Director: Francis Ford Coppola
Producer: Francis Ford Coppola
Written By: Francis Ford Coppola and Mario Puzo
Cinematography: Gordon Willis
Music Carmine Coppola
Release Date: Dec 1990
Running Time: 162 minutes
Starring: Al Pacino, Andy Garcia, Talia Shire, George Hamilton, Sofia Coppola, Diane Keaton
It is worth noting that Mr Coppola and Mr Puzo never envisaged this as a third entry in the saga. It was not a trilogy; this was supposed to be an epilogue, even having a separate working title “The Death of Michael Corleone”. Supposedly drafted to focus on Michael’s eldest son, Anthony, and his naval career. Very little survived from this draft, aside from the bungled assassination attempt in Vincent Corleone’s apartment, the project was then binned.
Robert Duvall dropped out due to Pacino being paid over three times what he was. So, was written out and replaced by a somewhat underused George Hamilton.
In what is possibly the most poorly received aspect of the film, Julia Roberts was due to play Mary Corleone but could not commit. It was said to be resolved by Rebecca Shaeffer taking the part, until her tragic murder just before signing. Winona Ryder famously dropped out, and after various others were considered, the role fell to Sofia Coppola. In a baffling mix of mis-judgement and nepotism, a relatively inexperienced family member took on a pivotal role. Coppola denies this charge, but his motives appear murky at best. It is evident she was out of her depth. In an appalling performance, Sofia drags the entire film out of kilter. Although many consider Winona Ryder a wildly overrated performer, she would have held far greater gravitas in such a role (providing an English accent were not required!)
It had been more than 16 years since the Godfather pt. II. Arguably the best sequel and one of the best movies, ever made. In story it has not really been any longer. The end of the second installment was around 1960 and this deals with real life events from the late seventies. Clearly the years have not been kind to Michael. Diabetic and shuffling. A very different Pacino from the sprightly old fox to come three years later in Carlito’s Way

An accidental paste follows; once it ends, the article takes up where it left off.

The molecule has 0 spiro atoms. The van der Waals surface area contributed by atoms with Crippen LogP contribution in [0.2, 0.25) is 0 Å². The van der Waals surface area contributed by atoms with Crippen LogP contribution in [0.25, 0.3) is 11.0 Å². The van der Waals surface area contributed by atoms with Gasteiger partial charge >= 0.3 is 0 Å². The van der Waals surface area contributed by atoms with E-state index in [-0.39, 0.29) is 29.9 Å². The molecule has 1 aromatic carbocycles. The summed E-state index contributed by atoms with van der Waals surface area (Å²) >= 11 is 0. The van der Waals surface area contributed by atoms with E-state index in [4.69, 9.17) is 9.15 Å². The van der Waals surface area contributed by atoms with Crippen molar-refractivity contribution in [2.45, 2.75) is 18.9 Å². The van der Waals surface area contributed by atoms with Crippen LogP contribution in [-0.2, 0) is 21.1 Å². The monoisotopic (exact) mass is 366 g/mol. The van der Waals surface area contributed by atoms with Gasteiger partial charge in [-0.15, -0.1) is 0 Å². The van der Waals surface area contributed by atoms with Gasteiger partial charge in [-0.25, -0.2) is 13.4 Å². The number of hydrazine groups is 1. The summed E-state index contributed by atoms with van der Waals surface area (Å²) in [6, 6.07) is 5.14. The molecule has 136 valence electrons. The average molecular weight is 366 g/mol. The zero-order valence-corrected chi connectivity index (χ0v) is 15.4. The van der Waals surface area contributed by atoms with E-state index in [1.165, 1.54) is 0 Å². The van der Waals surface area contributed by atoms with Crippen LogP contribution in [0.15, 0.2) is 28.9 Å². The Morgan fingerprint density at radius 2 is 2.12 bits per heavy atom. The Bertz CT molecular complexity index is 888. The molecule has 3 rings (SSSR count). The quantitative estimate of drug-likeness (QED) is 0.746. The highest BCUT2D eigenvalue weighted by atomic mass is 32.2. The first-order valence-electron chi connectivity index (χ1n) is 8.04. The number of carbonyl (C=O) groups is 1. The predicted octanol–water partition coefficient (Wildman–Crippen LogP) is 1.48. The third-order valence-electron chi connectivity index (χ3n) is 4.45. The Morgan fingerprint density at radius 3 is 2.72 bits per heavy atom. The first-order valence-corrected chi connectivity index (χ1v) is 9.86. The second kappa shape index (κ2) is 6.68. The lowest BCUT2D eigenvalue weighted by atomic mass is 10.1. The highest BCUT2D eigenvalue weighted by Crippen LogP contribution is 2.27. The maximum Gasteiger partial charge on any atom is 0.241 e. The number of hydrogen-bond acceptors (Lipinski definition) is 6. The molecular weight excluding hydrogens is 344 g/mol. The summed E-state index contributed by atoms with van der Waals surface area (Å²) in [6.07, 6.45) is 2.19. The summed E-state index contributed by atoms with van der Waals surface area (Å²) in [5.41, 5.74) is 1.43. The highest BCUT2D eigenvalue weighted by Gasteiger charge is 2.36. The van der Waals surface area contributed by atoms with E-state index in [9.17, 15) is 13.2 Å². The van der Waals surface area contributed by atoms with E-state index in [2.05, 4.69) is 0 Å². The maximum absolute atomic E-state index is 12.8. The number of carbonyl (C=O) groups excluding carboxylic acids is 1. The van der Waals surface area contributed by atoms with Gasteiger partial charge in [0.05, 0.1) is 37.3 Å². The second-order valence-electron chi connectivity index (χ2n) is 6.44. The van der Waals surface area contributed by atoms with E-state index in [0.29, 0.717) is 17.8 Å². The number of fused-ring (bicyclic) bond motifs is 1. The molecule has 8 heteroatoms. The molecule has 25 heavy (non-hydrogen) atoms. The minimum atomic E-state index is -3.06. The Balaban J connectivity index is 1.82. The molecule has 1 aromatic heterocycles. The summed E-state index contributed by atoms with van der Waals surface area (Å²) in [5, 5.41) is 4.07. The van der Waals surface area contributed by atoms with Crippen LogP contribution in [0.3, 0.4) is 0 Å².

Michael, still powerful, is haunted by the deeds of his past. The movie starts (as they all do) with a ceremony reception. Michael receiving the medal of the order of St Sebastian, a papal honour given for his charitable work.
Now retired from what was the Corleone crime family he still sits on the Mafia commission. Trouble arises, however, due to a quarrel between dissatisfied ex-protege, Joey Zaza (Joe Mantegna) who now runs the old family, and the formidable Vincent Corleone, Sonny Corleone's illegitimate child - remember Lucy in the bathroom in part one? - He is the outcome. Good-looking, clever, and like his father, a ferociously violent disposition. Michael brokers peace between them, somewhat unsuccessfully, but the outcome is his reluctant offer to mentor Vincent.
As with the other films, it runs along with real-life events. This time it is the suspicious death of Pope John Paul I and the Vatican Banking Scandal of 1976. Michael tries to aid the church in paying off a debt, the reward being an appointment to the head of International Immobiliare, a real estate corporation under majority control of the Vatican, making him one of the most powerful men alive.
With Joey Zaza full of resentment and the corrupt clergy circling, Michael finds himself under attack and the victim of a hustle. With Vincent in tow, and Al Neri as faithful as ever, Michael relocates to Sicily to regroup and respond. His old bodyguard Calo, who has somehow managed to stick his blown apart body back together, provides muscle and intelligence. The formidable Vincent is, as Michael knows, his only possible successor. Michael's son, Anthony, is pursuing a successful operatic career. Connie (Talia Shire,) who has transformed from bratty widow/slut/meek homebody into a capable half-mobstress, assists and advises. There is also his very-American lawyer, Harrison, who makes Tom Hagen look like Charlie Luciano, further proof of Michael's distance from the old La Cosa Nostra days.